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Australia, naturally

The official guide to Australia's iconic national parks

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travel

Walking on sunshine at Uluru

Just a big rock? Guest bloggers and photographers, Corinne Le Gall and Maree Clout take the 10.6 km base walk around Uluru

Photographically, Uluru is a visual delight. The scenery changes constantly, as does the mood of the landscape. Some parts are dry and sandy, just like you’d expect in a desert environment, while other parts are surprisingly vegetated and lush.

Continue reading “Walking on sunshine at Uluru”

How to become a birder just in time for Kakadu’s Bird Week

I like the idea of bird watching. When I think about the cockatoos and rainbow lorikeets that make my neighbourhood home, I love how they fly and shred eucalypts in community, I think their plumage is magnificent, and they have so much character in their eyes. But how do I make the most of this? I know I need binoculars …

Continue reading “How to become a birder just in time for Kakadu’s Bird Week”

Five favourite photos from Booderee

Booderee is one of the most photogenic places in Australia – and that’s up against some stiff competition!  Continue reading “Five favourite photos from Booderee”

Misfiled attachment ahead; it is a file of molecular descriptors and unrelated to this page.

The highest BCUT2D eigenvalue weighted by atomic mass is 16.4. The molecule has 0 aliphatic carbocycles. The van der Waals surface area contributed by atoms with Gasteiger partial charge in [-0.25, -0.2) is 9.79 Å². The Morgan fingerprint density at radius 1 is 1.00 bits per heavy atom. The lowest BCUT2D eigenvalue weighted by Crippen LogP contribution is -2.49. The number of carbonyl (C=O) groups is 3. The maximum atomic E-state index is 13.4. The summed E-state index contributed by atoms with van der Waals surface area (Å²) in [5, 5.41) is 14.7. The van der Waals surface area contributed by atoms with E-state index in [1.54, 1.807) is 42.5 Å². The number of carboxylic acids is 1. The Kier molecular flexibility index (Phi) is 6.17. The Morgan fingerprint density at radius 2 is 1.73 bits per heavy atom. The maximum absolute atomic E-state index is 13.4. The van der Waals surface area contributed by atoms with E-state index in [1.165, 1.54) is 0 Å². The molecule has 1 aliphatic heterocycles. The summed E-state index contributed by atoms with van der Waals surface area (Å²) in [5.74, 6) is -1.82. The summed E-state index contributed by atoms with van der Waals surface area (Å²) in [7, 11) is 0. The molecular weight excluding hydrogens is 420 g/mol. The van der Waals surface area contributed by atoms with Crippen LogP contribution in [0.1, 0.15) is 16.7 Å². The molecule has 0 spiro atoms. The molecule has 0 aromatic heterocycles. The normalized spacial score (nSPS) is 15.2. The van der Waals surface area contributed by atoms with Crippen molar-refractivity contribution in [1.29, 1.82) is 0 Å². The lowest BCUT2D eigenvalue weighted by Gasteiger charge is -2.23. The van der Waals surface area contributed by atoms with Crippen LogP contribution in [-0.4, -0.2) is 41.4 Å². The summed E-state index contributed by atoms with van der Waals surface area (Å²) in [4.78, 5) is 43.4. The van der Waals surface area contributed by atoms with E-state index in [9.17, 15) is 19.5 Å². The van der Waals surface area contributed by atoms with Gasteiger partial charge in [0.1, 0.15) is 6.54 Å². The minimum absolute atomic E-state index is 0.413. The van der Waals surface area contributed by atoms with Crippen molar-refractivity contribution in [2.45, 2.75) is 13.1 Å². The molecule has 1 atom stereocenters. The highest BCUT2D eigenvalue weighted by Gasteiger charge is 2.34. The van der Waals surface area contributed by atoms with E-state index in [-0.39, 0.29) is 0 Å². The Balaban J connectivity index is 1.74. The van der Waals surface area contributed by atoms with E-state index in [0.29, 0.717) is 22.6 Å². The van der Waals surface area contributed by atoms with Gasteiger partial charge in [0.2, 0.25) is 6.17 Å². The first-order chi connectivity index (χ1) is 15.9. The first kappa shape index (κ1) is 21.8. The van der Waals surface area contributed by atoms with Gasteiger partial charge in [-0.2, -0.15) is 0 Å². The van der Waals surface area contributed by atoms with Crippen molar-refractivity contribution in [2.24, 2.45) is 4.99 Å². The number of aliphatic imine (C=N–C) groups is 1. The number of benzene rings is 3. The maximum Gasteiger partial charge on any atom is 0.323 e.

Recognise signs of dehydration

Temperatures regularly reach 30 degrees Celsius or more at Uluru. Over the summer period (October to March) there is a risk of serious heat-related incidents when walking in the park. When it’s very hot it’s important to walk only in the cooler parts of the day – in summer we strongly recommend you walk only in the early morning before 11.00 am. Continue reading “Recognise signs of dehydration”

Stay safe in Uluru’s extreme temperatures

Uluru is both a beautiful, and harsh, environment. Temperatures regularly reach 30 degrees Celcius – and when they reach 36 degrees Celcius we call them extreme temperatures. Heat exhaustion and dehydration are very real dangers here.

These simple steps will help to keep you and your family safe while out walking in our park. Continue reading “Stay safe in Uluru’s extreme temperatures”

The red crab migration in numbers

50 million  The number of red crabs on Christmas Island!

100,000 The eggs a single female can brood Continue reading “The red crab migration in numbers”

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